A bomb goes off in a museum. A boy, Theo, loses his mother. In his confusion, he steals a prized portrait, setting off his descent into a world of art, thievery, drugs, and murder.
Thus begins Donna Tartt’s acclaimed novel, THE GOLDFINCH. When first released, this novel elicited strong reactions, both positive and negative. Some proclaimed it the best book of the year, while others decried it, going so far as to compare it to a children’s book. So which is it? Are its themes and story enough to sustain the hefty 700+ page novel to its conclusion?
Either way, it’s impossible to fault Tartt for being unambitious. Her narrative stretches across time and country, detailing Theo’s development from boy to man and visiting locales as diverse as Las Vegas and Amsterdam. Still, at times it feels like Tartt could have benefitted from dreaming a little less big. Some parts of the book drone on, halting all narrative momentum, and by the end it felt like a hundred pages could easily have been edited out without changing the basic story.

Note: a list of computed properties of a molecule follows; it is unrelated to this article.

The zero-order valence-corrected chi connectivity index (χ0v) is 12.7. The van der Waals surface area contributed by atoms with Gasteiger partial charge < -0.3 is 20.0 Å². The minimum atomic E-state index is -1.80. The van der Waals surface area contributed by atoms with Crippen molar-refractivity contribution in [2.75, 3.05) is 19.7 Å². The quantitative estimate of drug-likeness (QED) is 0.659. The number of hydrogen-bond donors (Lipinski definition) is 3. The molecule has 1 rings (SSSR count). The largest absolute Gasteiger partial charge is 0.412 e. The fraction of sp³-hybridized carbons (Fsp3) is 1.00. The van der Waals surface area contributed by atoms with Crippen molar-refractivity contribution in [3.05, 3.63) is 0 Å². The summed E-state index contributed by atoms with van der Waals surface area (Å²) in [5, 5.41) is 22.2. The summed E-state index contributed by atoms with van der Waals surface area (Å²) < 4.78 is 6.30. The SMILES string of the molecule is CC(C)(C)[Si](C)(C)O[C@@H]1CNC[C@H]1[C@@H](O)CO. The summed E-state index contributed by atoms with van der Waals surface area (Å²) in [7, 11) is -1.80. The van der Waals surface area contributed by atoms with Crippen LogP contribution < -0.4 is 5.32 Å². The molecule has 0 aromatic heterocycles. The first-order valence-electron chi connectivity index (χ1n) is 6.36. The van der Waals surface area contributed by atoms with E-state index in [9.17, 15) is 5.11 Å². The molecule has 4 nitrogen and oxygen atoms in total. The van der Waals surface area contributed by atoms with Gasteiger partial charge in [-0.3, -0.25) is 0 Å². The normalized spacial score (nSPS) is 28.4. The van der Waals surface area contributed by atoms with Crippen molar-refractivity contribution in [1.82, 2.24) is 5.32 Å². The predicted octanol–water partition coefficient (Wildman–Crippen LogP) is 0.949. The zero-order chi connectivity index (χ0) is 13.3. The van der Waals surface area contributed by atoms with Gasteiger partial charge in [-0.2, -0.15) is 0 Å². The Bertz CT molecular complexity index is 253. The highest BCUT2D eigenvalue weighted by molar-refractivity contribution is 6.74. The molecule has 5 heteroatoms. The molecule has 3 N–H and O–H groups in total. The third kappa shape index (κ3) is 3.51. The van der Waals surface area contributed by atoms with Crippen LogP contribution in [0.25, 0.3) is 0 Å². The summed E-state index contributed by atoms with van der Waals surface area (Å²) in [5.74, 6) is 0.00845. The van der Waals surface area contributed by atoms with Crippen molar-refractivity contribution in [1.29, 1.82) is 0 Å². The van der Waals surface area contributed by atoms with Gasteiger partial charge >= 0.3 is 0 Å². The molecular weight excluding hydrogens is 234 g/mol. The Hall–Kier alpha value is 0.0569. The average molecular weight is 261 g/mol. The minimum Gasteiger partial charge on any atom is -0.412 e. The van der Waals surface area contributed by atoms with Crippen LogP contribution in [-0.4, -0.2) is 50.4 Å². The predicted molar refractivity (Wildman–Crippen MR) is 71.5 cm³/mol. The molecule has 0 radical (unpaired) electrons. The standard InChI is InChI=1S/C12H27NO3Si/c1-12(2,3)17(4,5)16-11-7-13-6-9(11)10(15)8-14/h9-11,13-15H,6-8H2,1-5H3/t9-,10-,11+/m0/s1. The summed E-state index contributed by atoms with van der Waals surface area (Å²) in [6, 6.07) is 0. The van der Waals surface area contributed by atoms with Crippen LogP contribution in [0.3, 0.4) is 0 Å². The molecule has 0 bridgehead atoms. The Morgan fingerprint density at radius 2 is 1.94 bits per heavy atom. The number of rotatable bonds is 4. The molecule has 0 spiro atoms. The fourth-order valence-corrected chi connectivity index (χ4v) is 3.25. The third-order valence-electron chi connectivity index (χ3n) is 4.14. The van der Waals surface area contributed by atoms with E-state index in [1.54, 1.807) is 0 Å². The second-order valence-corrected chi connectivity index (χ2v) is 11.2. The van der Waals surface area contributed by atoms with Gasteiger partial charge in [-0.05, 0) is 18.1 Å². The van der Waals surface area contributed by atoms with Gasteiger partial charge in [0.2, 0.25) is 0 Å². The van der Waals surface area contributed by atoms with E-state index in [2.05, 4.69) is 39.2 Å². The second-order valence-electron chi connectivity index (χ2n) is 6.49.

Theo narrates the story. Here the book shines, allowing the woman author a chance to give an incredible depiction of a boy suffering from PTSD. Theo is not always the most likeable character, but for readers who can get past that, Theo is a memorable narrator. Some other characters are one dimensional, but from Theo’s point of view, this is understandable and forgivable. The story itself may take its time getting to the point, but the well developed characters gives fans the motivation to push through.
Overall, THE GOLDFINCH is far from the best book of 2013, but it is also far from the drivel others have summed it up as. It suffers from a variety of flaws, but despite these, for most readers this a fun, literary read that goes by surprisingly quickly despite its length.